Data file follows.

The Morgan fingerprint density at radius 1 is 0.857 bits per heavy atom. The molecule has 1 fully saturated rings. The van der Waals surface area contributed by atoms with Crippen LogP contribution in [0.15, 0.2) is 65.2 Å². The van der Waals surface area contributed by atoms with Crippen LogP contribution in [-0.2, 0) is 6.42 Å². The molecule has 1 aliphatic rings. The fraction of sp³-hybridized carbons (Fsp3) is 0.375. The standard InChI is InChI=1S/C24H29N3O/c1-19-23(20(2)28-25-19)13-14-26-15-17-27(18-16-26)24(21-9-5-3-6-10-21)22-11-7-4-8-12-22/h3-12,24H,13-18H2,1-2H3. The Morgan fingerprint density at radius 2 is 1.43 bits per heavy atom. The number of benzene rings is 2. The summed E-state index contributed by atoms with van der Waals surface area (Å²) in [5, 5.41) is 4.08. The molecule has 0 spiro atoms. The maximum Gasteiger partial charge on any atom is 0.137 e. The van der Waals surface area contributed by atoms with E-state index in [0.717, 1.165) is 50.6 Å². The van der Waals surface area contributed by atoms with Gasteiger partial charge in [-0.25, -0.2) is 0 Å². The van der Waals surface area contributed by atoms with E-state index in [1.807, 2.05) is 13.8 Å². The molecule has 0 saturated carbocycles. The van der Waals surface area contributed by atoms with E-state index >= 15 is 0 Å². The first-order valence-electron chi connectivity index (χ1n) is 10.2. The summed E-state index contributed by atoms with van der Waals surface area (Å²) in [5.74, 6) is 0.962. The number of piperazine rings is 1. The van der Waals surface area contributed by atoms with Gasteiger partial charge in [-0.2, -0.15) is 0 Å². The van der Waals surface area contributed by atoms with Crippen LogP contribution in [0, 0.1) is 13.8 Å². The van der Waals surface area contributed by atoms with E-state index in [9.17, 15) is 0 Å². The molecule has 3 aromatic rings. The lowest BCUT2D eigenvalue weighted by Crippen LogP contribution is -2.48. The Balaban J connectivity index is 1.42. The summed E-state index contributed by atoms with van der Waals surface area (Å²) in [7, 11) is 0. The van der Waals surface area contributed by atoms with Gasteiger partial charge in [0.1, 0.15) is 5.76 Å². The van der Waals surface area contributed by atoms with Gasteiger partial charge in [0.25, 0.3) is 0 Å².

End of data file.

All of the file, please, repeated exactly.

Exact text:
The Morgan fingerprint density at radius 1 is 0.857 bits per heavy atom. The molecule has 1 fully saturated rings. The van der Waals surface area contributed by atoms with Crippen LogP contribution in [0.15, 0.2) is 65.2 Å². The van der Waals surface area contributed by atoms with Crippen LogP contribution in [-0.2, 0) is 6.42 Å². The molecule has 1 aliphatic rings. The fraction of sp³-hybridized carbons (Fsp3) is 0.375. The standard InChI is InChI=1S/C24H29N3O/c1-19-23(20(2)28-25-19)13-14-26-15-17-27(18-16-26)24(21-9-5-3-6-10-21)22-11-7-4-8-12-22/h3-12,24H,13-18H2,1-2H3. The Morgan fingerprint density at radius 2 is 1.43 bits per heavy atom. The number of benzene rings is 2. The summed E-state index contributed by atoms with van der Waals surface area (Å²) in [5, 5.41) is 4.08. The molecule has 0 spiro atoms. The maximum Gasteiger partial charge on any atom is 0.137 e. The van der Waals surface area contributed by atoms with E-state index in [0.717, 1.165) is 50.6 Å². The van der Waals surface area contributed by atoms with Gasteiger partial charge in [-0.25, -0.2) is 0 Å². The van der Waals surface area contributed by atoms with E-state index in [1.807, 2.05) is 13.8 Å². The molecule has 0 saturated carbocycles. The van der Waals surface area contributed by atoms with E-state index >= 15 is 0 Å². The first-order valence-electron chi connectivity index (χ1n) is 10.2. The summed E-state index contributed by atoms with van der Waals surface area (Å²) in [5.74, 6) is 0.962. The number of piperazine rings is 1. The van der Waals surface area contributed by atoms with Gasteiger partial charge in [-0.2, -0.15) is 0 Å². The van der Waals surface area contributed by atoms with Crippen LogP contribution in [0, 0.1) is 13.8 Å². The van der Waals surface area contributed by atoms with E-state index in [9.17, 15) is 0 Å². The molecule has 3 aromatic rings. The lowest BCUT2D eigenvalue weighted by Crippen LogP contribution is -2.48. The Balaban J connectivity index is 1.42. The summed E-state index contributed by atoms with van der Waals surface area (Å²) in [7, 11) is 0. The van der Waals surface area contributed by atoms with Gasteiger partial charge in [0.1, 0.15) is 5.76 Å². The van der Waals surface area contributed by atoms with Gasteiger partial charge in [0.25, 0.3) is 0 Å².